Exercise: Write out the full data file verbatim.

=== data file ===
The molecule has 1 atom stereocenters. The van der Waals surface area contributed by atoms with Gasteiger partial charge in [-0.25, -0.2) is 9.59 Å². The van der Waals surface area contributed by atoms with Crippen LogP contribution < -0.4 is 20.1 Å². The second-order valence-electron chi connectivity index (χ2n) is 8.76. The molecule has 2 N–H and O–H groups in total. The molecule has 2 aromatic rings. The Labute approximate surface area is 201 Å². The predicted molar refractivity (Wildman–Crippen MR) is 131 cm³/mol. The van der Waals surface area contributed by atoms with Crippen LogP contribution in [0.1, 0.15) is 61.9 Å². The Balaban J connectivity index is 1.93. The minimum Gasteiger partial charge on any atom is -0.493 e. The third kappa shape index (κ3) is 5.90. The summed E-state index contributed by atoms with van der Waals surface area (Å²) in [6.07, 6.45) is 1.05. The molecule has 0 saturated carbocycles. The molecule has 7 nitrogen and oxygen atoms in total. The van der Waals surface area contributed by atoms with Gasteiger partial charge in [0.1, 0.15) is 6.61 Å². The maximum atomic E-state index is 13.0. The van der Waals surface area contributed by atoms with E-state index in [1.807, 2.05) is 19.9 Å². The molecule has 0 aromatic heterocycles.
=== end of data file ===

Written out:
The molecule has 1 atom stereocenters. The van der Waals surface area contributed by atoms with Gasteiger partial charge in [-0.25, -0.2) is 9.59 Å². The van der Waals surface area contributed by atoms with Crippen LogP contribution < -0.4 is 20.1 Å². The second-order valence-electron chi connectivity index (χ2n) is 8.76. The molecule has 2 N–H and O–H groups in total. The molecule has 2 aromatic rings. The Labute approximate surface area is 201 Å². The predicted molar refractivity (Wildman–Crippen MR) is 131 cm³/mol. The van der Waals surface area contributed by atoms with Crippen LogP contribution in [0.1, 0.15) is 61.9 Å². The Balaban J connectivity index is 1.93. The minimum Gasteiger partial charge on any atom is -0.493 e. The third kappa shape index (κ3) is 5.90. The summed E-state index contributed by atoms with van der Waals surface area (Å²) in [6.07, 6.45) is 1.05. The molecule has 0 saturated carbocycles. The molecule has 7 nitrogen and oxygen atoms in total. The van der Waals surface area contributed by atoms with Gasteiger partial charge in [0.1, 0.15) is 6.61 Å². The maximum atomic E-state index is 13.0. The van der Waals surface area contributed by atoms with E-state index in [1.807, 2.05) is 19.9 Å². The molecule has 0 aromatic heterocycles.